Excerpt from Scoundrel by Sarah Weinman, plus links to reviews, author biography & more

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Scoundrel

How a Convicted Murderer Persuaded the Women Who Loved Him, the Conservative Establishment, and the Courts to Set Him Free

by Sarah Weinman

Scoundrel by Sarah Weinman X
Scoundrel by Sarah Weinman
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    Feb 2022, 464 pages

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Maria Katsulos
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Introduction

EDGAR SMITH died on March 20, 2017, just over a month after his eighty-third birthday. He spent almost forty years in California's state penitentiary system, much of his last decade in health so poor that it was a surprise he survived so long. He was hard of hearing and barely able to walk more than a quarter mile, and even that short distance required a cane. A weak heart necessitating six bypass surgeries didn't kill him, either.

That Smith lived into his eighties is all the more remarkable because he was supposed to die nearly six decades earlier, executed by the state of New Jersey for the 1957 murder of fifteen-year-old Victoria Zielinski. At one time Smith was perhaps the most famous convict in America, counting William F. Buckley, Jr., founder of National Review and one of the key architects of the neoconservative movement, as his closest friend.

Scoundrel tells the true, almost too bizarre tale of a man saved from death row thanks to the years-long advocacy, through financial and creative means, of a most unlikely source. When police brutality and mass incarceration are perennially under a national microscope, when the lives of countless Black and Brown boys and men are permanently altered by the criminal justice system, the transformation of Edgar Smith into a national cause more than half a century ago raises uncomfortable questions about who merits such a spotlight and who does not. His story, and the involvement of the many people who helped fashion it, complicates the larger narrative of incarcerated people who proclaim their innocence and of prisoners—on death row and elsewhere—exonerated and freed thanks to newly discovered or long-suppressed evidence.

This book is, in effect, a story of a wrongful conviction in reverse.

As a result of Buckley's advocacy, Edgar Smith vaulted from prison to the country's highest intellectual echelons as a best-selling author, an expert on prison reform, and a minor celebrity—only to fall, spectacularly, to earth when his murderous impulses prevailed again. Though the relationship between Norman Mailer and the convict and author Jack Henry Abbott is well known, the comparable one between Buckley and Smith has received far less attention despite the resulting heinous fallout.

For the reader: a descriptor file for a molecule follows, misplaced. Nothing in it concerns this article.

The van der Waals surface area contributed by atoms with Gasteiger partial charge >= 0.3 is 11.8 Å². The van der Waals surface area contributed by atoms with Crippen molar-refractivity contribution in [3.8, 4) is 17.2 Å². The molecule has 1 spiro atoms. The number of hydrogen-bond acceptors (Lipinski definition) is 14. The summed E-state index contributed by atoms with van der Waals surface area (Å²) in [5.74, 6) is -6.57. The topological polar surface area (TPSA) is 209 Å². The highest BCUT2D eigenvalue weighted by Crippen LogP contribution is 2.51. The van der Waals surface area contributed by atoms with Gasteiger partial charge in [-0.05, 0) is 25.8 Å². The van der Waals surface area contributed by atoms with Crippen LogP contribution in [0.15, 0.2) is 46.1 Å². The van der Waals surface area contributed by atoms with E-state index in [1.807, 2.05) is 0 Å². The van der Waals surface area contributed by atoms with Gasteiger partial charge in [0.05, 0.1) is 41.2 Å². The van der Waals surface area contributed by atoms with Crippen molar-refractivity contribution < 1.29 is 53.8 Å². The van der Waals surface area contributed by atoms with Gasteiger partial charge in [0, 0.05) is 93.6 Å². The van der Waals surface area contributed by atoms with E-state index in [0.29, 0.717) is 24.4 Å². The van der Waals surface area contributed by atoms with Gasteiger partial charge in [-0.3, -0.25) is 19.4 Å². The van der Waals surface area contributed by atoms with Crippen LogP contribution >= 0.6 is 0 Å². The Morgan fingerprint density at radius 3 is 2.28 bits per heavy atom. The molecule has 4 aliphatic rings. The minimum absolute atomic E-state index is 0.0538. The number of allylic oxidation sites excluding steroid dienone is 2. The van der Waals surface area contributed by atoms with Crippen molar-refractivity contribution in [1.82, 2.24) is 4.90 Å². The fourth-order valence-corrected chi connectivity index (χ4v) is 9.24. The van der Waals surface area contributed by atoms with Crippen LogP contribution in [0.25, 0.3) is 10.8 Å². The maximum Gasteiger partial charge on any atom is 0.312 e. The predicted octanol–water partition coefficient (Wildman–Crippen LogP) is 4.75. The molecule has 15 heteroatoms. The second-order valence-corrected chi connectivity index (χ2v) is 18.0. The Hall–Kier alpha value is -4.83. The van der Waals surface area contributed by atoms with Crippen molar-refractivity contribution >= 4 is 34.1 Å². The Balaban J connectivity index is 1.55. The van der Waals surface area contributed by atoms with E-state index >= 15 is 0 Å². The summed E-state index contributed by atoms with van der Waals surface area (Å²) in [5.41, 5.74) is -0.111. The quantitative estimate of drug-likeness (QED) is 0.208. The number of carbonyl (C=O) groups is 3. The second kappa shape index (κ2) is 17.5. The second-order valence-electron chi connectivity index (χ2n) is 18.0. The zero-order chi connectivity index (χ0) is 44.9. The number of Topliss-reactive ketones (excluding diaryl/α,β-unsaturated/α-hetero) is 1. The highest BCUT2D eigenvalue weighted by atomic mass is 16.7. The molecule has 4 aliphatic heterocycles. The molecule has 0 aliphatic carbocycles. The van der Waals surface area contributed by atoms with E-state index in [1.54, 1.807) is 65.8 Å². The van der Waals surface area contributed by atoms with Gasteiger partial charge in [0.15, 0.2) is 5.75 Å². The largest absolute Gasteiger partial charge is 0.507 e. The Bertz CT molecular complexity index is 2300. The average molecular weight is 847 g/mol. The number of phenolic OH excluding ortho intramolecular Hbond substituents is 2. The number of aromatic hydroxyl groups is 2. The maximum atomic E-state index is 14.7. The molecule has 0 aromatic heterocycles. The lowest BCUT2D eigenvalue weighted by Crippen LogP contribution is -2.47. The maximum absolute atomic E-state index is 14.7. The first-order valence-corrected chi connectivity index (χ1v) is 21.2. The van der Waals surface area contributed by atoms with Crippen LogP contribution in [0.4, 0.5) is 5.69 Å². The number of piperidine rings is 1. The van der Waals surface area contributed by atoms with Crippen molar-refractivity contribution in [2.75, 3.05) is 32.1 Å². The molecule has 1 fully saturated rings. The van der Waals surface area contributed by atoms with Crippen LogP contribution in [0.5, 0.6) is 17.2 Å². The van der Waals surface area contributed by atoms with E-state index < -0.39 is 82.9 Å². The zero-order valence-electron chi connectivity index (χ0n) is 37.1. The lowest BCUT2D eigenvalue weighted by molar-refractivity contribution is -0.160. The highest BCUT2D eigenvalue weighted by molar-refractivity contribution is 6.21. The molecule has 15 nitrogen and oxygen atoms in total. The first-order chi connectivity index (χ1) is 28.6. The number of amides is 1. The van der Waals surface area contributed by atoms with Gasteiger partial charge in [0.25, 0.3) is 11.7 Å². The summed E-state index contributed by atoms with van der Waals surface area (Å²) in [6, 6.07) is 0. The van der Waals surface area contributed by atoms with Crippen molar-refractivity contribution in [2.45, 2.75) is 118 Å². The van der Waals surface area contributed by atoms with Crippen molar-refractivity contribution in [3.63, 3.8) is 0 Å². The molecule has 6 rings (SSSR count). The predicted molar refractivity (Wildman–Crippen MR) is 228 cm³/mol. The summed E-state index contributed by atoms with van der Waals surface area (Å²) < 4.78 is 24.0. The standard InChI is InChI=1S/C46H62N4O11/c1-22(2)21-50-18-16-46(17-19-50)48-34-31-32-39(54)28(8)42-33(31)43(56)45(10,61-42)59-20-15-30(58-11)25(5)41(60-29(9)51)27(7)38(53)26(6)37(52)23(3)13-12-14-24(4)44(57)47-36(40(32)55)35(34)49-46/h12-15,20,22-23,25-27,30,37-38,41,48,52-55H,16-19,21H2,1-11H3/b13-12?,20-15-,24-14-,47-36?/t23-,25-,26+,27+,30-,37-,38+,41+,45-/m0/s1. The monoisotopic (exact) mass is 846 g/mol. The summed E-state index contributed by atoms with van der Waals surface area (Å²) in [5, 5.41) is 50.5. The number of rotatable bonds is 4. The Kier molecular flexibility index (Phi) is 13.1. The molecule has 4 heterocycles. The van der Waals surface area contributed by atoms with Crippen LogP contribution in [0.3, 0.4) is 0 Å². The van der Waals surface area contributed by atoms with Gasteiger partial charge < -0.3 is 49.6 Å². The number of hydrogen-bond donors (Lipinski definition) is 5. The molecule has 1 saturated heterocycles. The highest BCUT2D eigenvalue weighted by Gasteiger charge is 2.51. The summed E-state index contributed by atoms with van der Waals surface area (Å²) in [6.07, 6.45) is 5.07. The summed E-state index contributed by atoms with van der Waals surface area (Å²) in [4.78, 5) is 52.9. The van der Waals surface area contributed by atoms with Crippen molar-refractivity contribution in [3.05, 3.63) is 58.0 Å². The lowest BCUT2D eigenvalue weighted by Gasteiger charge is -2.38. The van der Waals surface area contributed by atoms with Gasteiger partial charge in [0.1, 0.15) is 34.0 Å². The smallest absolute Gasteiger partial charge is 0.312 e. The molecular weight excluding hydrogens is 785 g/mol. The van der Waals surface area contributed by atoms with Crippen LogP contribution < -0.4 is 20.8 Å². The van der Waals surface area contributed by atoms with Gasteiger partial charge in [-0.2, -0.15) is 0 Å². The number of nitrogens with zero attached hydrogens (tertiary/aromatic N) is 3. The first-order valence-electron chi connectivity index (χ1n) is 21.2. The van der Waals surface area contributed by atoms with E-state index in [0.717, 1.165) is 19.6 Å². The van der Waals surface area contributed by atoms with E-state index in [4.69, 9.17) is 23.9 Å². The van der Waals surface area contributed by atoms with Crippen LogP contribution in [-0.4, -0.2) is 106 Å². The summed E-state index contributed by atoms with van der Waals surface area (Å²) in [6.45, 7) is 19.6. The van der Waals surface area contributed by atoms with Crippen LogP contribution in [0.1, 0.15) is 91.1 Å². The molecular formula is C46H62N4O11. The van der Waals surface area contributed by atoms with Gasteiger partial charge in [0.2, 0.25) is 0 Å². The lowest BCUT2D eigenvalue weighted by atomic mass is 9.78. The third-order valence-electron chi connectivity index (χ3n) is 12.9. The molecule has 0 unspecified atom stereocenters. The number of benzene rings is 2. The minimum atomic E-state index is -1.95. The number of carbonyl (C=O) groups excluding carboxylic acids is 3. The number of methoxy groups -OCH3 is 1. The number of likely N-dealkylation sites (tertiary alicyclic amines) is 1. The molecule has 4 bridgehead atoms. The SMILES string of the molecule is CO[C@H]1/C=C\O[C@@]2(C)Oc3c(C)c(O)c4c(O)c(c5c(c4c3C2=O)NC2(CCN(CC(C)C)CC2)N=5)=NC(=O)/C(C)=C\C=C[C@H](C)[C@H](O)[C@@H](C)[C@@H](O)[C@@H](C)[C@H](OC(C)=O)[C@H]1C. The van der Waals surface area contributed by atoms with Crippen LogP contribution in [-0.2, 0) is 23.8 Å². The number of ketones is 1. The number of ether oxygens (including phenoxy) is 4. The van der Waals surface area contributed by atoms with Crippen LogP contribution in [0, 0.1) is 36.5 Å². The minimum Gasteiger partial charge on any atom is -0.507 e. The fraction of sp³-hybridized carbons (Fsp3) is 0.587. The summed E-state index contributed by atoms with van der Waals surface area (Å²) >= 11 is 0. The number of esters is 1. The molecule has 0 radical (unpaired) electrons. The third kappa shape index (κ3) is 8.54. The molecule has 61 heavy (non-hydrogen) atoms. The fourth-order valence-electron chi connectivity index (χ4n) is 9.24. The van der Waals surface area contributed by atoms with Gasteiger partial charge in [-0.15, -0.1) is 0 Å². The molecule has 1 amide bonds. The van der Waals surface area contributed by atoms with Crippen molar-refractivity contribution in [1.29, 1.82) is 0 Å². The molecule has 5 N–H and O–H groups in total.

Buckley at first took up the Edgar Smith case out of righteous indignation on behalf of Smith, a man whom he believed to be wrongfully convicted and whose literary gifts, which transformed him from underachieving blue-collar worker to curious intellectual, made him worth saving. As Buckley came to regard Smith as a genuine friend, he also operated out of loyalty. As the lawyer and former National Review correspondent Donald G. M. Coxe told me, "We were taken in, I suspect, in part by our unwillingness to believe that anyone who loved NR could be a savage killer."

Even after it was clear that his faith in Edgar was severely misguided, Buckley concluded, "Edgar Smith has done enough damage in his lifetime without underwriting the doctrine that the verdict of a court is infallible." That unshakable belief exonerated a psychopath, elevating Smith to prominence and some power at the expense of the women he harmed, injured, and murdered. Buckley fell into the trap described in Fyodor Dostoevsky's Crime and Punishment: "An honest and sensitive man opens his heart, and the man of business listens and goes on eating—and then he eats you up."

* * *

IN MARCH 1957, Edgar Smith seemed like a typical young man living in New Jersey's Bergen County: married, the father of a newborn baby, a veteran of the marines, discharged because of partial deafness in his left ear, in between jobs. Victoria Zielinski, fifteen years old at the time, was murdered in the small town of Mahwah, her head bashed in by a baseball bat and a couple of large rocks. It didn't take long for authorities to find and arrest Smith: Zielinski's blood was on a pair of his pants and in the car he'd borrowed that day. He also admitted to the police that he had given her a ride, though he claimed that she was still alive when they had parted.

Excerpted from Scoundrel by Sarah Weinman. Copyright © 2022 by Sarah Weinman. Excerpted by permission of Ecco. All rights reserved. No part of this excerpt may be reproduced or reprinted without permission in writing from the publisher.

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